Wednesday, March 02, 2011

HurdAudio Rotation: Sonic Excursions

Ludwig van Beethoven: The Complete String Quartets [disc 2]. Recorded in 1989. Delos: D/CD 3032.

The Orford String Quartet
Andrew Dawes: violin
Kenneth Perkins: violin
Terence Helmer: viola
Denis Brott: cello

String Quartet in G major Op. 19 no. 2
String Quartet in B-flat major op. 130

The Beethoven Symphonies have been a wide spread obsession for a long time. But those in the know realize that his String Quartets are where it's at. Not only did Beethoven's compositional career straddle the transition between the Classical and Romantic periods, but it could be argued that he almost single handedly pushed one aesthetic into the other with his expansions upon form and idea. This is profoundly impressive music.

Albert Ayler: Holy Ghost [disc 1]. 2004. Revenant Records: 213.

Herbert Katz Quintet, June 30, 1962 - Helsinki, Finland
Herbert Katz: guitar
Albert Ayler: teno
r saxophone
Teuvo Suojarvi: piano
Heikki Annala: bass
Martti Aijanen: drums

Cecil Taylor Quartet, November 16, 1962 - Copenhagen, Denmark
Cecil Taylor: piano
Jimmy Lyons: alto saxophone
Albert Ayler: tenor saxophone
Sunny Murray: drums

Albert Ayler Trio, Jun
e 14, 1964 - Cellar Cafe, New York City
Albert Ayler: tenor saxophone
Gary Peacock: bass
Sunny Murray: drums

Few discs so succinctly trace the progression of Albert Ayler as he found his voice and the role that his time performing before European audiences had in drawing his artistry out. The polite takes on the standards of "Summertime" and "On Green Dolphin Street" giving way to the thrill of Ayler's fire breathing as he scorches the Earth somewhere between his stints with the Cecil Taylor Quartet and his own trio two years later. The raw emotional energy of that sound remains a challenge and a sonic wonder that resonates through decades of free jazz. Not surprisingly, the polite interpretations of his early ears remain only a curiosity like a dam that has not yet burst.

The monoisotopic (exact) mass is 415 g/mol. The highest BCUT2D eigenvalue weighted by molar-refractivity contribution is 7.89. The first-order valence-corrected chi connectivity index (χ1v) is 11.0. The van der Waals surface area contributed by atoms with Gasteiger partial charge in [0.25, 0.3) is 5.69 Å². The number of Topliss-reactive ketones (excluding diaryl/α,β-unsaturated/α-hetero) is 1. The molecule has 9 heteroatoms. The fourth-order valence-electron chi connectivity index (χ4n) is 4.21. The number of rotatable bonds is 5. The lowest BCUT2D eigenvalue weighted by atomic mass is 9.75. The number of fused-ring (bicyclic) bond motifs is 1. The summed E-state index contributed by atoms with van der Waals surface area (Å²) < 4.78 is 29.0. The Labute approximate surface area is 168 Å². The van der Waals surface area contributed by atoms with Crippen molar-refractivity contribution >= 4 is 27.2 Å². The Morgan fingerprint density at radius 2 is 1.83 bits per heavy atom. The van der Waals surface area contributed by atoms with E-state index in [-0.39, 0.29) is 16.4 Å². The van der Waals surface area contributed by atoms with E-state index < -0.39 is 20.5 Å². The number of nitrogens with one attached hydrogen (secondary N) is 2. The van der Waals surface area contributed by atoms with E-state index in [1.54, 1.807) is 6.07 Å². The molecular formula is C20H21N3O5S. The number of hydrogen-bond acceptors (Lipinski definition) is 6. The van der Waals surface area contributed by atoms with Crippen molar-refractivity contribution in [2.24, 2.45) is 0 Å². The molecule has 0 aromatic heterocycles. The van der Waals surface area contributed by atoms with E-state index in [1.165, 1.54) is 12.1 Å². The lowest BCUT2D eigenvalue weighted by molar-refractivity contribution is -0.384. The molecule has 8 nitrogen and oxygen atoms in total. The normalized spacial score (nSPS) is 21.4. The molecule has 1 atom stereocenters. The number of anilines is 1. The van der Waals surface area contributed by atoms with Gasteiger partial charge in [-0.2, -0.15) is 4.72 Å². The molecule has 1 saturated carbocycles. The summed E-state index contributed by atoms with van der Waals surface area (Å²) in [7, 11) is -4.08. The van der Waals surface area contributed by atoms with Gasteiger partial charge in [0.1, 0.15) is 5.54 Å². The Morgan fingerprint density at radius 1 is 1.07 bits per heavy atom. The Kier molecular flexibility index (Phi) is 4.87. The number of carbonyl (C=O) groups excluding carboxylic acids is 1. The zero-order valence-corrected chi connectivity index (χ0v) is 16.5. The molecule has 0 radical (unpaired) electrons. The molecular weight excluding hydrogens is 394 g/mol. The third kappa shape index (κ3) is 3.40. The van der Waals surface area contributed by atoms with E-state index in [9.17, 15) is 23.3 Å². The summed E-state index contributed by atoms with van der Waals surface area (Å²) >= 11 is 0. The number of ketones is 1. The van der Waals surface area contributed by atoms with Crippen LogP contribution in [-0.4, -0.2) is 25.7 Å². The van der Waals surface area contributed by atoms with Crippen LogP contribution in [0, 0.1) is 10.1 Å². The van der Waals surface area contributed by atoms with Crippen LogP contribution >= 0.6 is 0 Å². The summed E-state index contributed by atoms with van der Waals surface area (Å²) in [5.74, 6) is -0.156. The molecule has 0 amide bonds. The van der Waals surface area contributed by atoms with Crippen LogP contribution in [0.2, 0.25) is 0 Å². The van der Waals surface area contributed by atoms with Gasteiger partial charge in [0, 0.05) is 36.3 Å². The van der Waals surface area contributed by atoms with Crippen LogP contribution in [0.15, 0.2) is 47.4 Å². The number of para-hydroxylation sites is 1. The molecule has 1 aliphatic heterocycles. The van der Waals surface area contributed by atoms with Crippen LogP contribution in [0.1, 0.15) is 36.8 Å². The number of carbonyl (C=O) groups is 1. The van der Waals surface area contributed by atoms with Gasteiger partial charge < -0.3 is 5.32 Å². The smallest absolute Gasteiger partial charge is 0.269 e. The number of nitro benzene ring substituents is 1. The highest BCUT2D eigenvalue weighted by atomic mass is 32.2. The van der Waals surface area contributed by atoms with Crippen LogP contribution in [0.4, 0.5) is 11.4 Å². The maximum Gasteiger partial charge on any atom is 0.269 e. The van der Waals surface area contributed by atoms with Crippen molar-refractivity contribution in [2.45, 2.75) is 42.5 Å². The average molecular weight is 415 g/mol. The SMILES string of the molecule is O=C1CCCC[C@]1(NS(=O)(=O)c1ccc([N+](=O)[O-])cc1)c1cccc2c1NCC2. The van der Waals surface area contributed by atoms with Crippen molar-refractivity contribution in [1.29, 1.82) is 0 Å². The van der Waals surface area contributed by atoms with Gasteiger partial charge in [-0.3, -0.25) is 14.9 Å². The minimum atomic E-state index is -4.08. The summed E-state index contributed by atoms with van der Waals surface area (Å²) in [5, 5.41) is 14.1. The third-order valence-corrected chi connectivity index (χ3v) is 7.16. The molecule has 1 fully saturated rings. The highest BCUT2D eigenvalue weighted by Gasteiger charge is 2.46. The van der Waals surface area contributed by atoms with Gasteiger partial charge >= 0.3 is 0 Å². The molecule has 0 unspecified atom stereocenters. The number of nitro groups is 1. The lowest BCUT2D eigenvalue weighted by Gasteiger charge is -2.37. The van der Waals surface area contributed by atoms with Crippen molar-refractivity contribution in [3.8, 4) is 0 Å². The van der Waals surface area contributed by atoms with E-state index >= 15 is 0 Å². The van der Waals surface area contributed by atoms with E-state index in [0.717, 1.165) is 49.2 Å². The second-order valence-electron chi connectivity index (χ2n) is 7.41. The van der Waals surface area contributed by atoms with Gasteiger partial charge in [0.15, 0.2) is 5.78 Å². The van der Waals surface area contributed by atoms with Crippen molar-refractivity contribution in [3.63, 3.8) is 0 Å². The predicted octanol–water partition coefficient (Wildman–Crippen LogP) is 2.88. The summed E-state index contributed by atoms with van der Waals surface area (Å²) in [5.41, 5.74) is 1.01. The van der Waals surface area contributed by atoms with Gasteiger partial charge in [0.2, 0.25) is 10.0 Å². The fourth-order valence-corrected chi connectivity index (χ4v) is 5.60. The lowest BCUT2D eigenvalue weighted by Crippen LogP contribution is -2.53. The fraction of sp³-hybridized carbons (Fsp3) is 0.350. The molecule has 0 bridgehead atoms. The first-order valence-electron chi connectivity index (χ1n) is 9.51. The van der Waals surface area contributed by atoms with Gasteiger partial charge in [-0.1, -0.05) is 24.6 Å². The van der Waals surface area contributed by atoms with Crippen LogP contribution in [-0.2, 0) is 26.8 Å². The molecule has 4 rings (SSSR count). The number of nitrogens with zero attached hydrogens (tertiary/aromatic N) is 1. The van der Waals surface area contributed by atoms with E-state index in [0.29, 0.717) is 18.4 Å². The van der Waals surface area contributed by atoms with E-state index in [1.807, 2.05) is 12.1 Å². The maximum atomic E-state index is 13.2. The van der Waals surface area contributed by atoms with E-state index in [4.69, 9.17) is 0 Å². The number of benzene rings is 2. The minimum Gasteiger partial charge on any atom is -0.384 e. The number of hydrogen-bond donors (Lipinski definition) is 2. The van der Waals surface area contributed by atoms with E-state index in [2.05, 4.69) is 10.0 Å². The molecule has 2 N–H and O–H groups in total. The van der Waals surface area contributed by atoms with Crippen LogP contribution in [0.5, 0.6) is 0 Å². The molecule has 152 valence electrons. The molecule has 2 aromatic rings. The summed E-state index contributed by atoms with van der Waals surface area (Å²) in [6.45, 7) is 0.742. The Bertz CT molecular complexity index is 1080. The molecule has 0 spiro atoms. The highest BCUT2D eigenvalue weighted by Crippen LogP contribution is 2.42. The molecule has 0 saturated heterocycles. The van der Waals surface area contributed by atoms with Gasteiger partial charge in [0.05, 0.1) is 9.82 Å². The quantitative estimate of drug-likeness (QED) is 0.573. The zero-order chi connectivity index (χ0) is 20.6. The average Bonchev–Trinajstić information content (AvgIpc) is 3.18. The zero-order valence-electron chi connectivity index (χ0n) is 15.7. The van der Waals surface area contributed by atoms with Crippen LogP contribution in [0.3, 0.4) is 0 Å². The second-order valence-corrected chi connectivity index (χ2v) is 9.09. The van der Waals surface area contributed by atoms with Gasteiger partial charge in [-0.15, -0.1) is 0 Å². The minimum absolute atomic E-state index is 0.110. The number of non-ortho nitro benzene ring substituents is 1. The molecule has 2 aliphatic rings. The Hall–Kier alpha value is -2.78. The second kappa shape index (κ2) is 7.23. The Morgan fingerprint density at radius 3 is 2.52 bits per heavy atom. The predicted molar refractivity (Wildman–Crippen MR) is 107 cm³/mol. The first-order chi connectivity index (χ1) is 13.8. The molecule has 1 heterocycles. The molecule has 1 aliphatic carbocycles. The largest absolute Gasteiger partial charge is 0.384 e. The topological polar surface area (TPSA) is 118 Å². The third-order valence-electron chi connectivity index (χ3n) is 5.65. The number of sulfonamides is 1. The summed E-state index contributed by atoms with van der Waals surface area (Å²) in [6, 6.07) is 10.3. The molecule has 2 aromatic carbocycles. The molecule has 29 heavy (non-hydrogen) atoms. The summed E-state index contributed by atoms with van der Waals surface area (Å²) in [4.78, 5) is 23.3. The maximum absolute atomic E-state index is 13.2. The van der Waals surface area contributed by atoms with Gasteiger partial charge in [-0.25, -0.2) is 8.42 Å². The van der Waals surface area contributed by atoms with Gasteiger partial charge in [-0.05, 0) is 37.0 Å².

Michael Ellison: Invocation. 2010. Innova: 766.

String Quartet #2 (2002)
Borromeo String Quartet:
Nicholas Kitchen: violin
William Fedkenheuer: violin
Mai Motobuchi-Rosenthal: viola
Yeesun Kim: cello

Invocation-Meditation-Allegro (1996)
Helen Bledsoe: flute

Elif (2003) for hafiz and chamber ensemble
Kani Karaca: voice
Ahmet Toz: ney
Onur Turkmen: ney
Hasan Tura: violin
Emil Vilenescu: bass clarinet
Jeff McAuley: cello
Michael Ellison: conductor

Michael Ellison's music is born through an immersion within multiple cultures, guided by an ear and mind sensitive to the delicate connecting tissues that bind the East and West. Inspired by Sufi music and traditions, the American academic composer has made his home in Istanbul where he teaches at the Centre for Advanced Studies in Music of Istanbul University. These pieces display a unique sensitivity and participation within multiple traditions. The extended techniques and intonation applied in
Invocation-Meditation-Allegro are grounded in Turkish traditions as opposed to more abstract constructions. This same reverence fills the monumental and substance rich String Quartet #2. Elif reveals a collaborative energy that is both haunting and brief. Overall, this is beautiful music born drawn from intense discipline and ears open to a focused cultural understanding.

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